Pest Problems After Storms – Flies on Farms
El inglés es el idioma de control de esta página. En la medida en que haya algún conflicto entre la traducción al inglés y la traducción, el inglés prevalece.
Al hacer clic en el enlace de traducción se activa un servicio de traducción gratuito para convertir la página al español. Al igual que con cualquier traducción por Internet, la conversión no es sensible al contexto y puede que no traduzca el texto en su significado original. NC State Extension no garantiza la exactitud del texto traducido. Por favor, tenga en cuenta que algunas aplicaciones y/o servicios pueden no funcionar como se espera cuando se traducen.
English is the controlling language of this page. To the extent there is any conflict between the English text and the translation, English controls.
Clicking on the translation link activates a free translation service to convert the page to Spanish. As with any Internet translation, the conversion is not context-sensitive and may not translate the text to its original meaning. NC State Extension does not guarantee the accuracy of the translated text. Please note that some applications and/or services may not function as expected when translated.Collapse ▲
Flies collecting on the outside walls of a poultry building. Hurricanes and other severe storms can create numerous pest problems for farmers. As the flood water recedes from fields, water-logged vegetables, field crops, and baled hay may begin to decay before farmers are able to get back into these fields. Wind and heavy rain can damage poultry and hog houses, horse barns and other livestock structures.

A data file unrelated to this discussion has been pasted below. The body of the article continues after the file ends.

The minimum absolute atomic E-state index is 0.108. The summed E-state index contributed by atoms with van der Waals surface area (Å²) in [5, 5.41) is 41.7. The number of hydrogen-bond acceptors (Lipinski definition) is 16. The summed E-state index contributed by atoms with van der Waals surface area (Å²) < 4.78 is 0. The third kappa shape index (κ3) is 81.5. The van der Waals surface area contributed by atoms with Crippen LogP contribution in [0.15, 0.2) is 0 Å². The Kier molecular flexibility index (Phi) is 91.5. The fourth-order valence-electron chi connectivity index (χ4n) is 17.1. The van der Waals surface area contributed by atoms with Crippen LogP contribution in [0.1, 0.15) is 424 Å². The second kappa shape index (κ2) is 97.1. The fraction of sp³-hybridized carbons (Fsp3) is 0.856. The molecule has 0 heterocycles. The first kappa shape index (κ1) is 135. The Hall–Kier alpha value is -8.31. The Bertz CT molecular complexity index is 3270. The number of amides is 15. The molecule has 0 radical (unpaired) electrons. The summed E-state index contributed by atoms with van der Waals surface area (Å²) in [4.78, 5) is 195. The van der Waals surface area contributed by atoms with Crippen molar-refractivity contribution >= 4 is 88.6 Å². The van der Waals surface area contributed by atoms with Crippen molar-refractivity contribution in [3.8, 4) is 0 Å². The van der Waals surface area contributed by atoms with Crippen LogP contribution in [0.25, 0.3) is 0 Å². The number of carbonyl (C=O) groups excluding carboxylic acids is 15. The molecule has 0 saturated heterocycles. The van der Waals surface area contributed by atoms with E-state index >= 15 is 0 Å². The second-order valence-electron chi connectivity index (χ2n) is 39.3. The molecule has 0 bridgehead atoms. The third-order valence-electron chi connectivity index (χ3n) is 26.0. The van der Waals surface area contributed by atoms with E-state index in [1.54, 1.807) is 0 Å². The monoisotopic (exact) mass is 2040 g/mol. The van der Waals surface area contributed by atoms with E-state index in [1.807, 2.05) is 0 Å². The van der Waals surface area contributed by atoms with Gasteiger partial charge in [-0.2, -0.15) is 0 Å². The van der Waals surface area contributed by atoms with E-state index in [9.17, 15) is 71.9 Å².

The first concern, of course, will be to care for the animals and repair damage as soon as possible. However, fly numbers are likely to rise dramatically around poultry houses and other dry waste systems such as horse barns and cattle lots in the wake of a hurricane. Confinement hog houses and some layer operations with liquid waste handling systems should not experience severe fly outbreaks unless they are unable to flush wastes into the lagoons for a week or more. Poultry houses (broilers, breeders, turkeys) that have lost any portion of their roof are particularly vulnerable. Wind blown rain will wet large areas of litter and/or manure, even if a building’s roof remains intact, especially where side curtains or end doors were damaged by the storm. Rain soaked feed spills from damaged feed bins are another concern, as are storm related disruptions of carcass disposal. The mix of organic matter + moisture + warm temperatures will produce a large spike in fly populations within 10 days.
at best — there are likely to be more pressing issues. Nevertheless,
here are some guidelines that may help:
Remove and dispose of wet litter/manure/feed/etc. as soon as possible. Obviously, this will not be practical or even possible in many cases. Wet litter/bedding can be replaced with fresh shavings/straw where removal is possible. Dispose of wet material by land application or composting if local conditions will allow it. Additional dry material (shavings or chopped straw) may be required to make a drier mixture for successful composting.